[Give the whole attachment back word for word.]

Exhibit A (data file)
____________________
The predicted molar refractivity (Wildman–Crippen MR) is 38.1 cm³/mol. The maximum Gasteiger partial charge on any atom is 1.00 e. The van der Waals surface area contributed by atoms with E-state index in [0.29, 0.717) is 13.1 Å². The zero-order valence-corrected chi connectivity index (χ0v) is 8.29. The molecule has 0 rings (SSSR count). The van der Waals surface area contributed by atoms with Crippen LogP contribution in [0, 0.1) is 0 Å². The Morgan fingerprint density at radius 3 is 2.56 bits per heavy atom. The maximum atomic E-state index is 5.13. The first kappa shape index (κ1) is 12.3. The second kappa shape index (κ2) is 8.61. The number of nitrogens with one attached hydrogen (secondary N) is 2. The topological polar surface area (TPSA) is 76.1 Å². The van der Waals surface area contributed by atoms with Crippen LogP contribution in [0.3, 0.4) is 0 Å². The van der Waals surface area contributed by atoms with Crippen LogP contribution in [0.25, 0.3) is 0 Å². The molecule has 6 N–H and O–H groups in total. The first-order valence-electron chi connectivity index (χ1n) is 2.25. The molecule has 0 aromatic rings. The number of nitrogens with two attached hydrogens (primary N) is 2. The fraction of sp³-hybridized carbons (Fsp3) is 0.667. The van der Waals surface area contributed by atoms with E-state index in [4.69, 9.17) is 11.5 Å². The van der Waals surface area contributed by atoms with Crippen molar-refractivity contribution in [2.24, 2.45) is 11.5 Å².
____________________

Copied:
The predicted molar refractivity (Wildman–Crippen MR) is 38.1 cm³/mol. The maximum Gasteiger partial charge on any atom is 1.00 e. The van der Waals surface area contributed by atoms with E-state index in [0.29, 0.717) is 13.1 Å². The zero-order valence-corrected chi connectivity index (χ0v) is 8.29. The molecule has 0 rings (SSSR count). The van der Waals surface area contributed by atoms with Crippen LogP contribution in [0, 0.1) is 0 Å². The Morgan fingerprint density at radius 3 is 2.56 bits per heavy atom. The maximum atomic E-state index is 5.13. The first kappa shape index (κ1) is 12.3. The second kappa shape index (κ2) is 8.61. The number of nitrogens with one attached hydrogen (secondary N) is 2. The topological polar surface area (TPSA) is 76.1 Å². The van der Waals surface area contributed by atoms with Crippen LogP contribution in [0.3, 0.4) is 0 Å². The van der Waals surface area contributed by atoms with Crippen LogP contribution in [0.25, 0.3) is 0 Å². The molecule has 6 N–H and O–H groups in total. The first-order valence-electron chi connectivity index (χ1n) is 2.25. The molecule has 0 aromatic rings. The number of nitrogens with two attached hydrogens (primary N) is 2. The fraction of sp³-hybridized carbons (Fsp3) is 0.667. The van der Waals surface area contributed by atoms with E-state index in [4.69, 9.17) is 11.5 Å². The van der Waals surface area contributed by atoms with Crippen molar-refractivity contribution in [2.24, 2.45) is 11.5 Å².